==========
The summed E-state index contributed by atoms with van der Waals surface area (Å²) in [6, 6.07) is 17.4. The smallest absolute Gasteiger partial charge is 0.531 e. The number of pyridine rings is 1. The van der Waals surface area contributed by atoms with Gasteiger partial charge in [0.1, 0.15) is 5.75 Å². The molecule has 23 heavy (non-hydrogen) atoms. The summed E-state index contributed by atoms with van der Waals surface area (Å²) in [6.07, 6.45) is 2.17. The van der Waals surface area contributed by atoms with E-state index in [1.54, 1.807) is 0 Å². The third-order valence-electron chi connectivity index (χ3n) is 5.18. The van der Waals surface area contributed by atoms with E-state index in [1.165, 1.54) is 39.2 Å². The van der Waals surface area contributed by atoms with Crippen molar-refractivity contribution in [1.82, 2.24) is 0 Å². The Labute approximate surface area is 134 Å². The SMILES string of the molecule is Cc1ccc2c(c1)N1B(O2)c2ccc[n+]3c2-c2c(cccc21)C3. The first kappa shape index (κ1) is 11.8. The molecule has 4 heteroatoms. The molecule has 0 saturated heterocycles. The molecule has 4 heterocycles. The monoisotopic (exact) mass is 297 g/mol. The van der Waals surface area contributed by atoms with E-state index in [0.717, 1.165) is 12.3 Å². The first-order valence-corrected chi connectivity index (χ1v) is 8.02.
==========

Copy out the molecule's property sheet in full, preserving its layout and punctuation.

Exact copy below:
The summed E-state index contributed by atoms with van der Waals surface area (Å²) in [6, 6.07) is 17.4. The smallest absolute Gasteiger partial charge is 0.531 e. The number of pyridine rings is 1. The van der Waals surface area contributed by atoms with Gasteiger partial charge in [0.1, 0.15) is 5.75 Å². The molecule has 23 heavy (non-hydrogen) atoms. The summed E-state index contributed by atoms with van der Waals surface area (Å²) in [6.07, 6.45) is 2.17. The van der Waals surface area contributed by atoms with E-state index in [1.54, 1.807) is 0 Å². The third-order valence-electron chi connectivity index (χ3n) is 5.18. The van der Waals surface area contributed by atoms with E-state index in [1.165, 1.54) is 39.2 Å². The van der Waals surface area contributed by atoms with Crippen molar-refractivity contribution in [1.82, 2.24) is 0 Å². The Labute approximate surface area is 134 Å². The SMILES string of the molecule is Cc1ccc2c(c1)N1B(O2)c2ccc[n+]3c2-c2c(cccc21)C3. The first kappa shape index (κ1) is 11.8. The molecule has 4 heteroatoms. The molecule has 0 saturated heterocycles. The molecule has 4 heterocycles. The monoisotopic (exact) mass is 297 g/mol. The van der Waals surface area contributed by atoms with E-state index in [0.717, 1.165) is 12.3 Å². The first-order valence-corrected chi connectivity index (χ1v) is 8.02.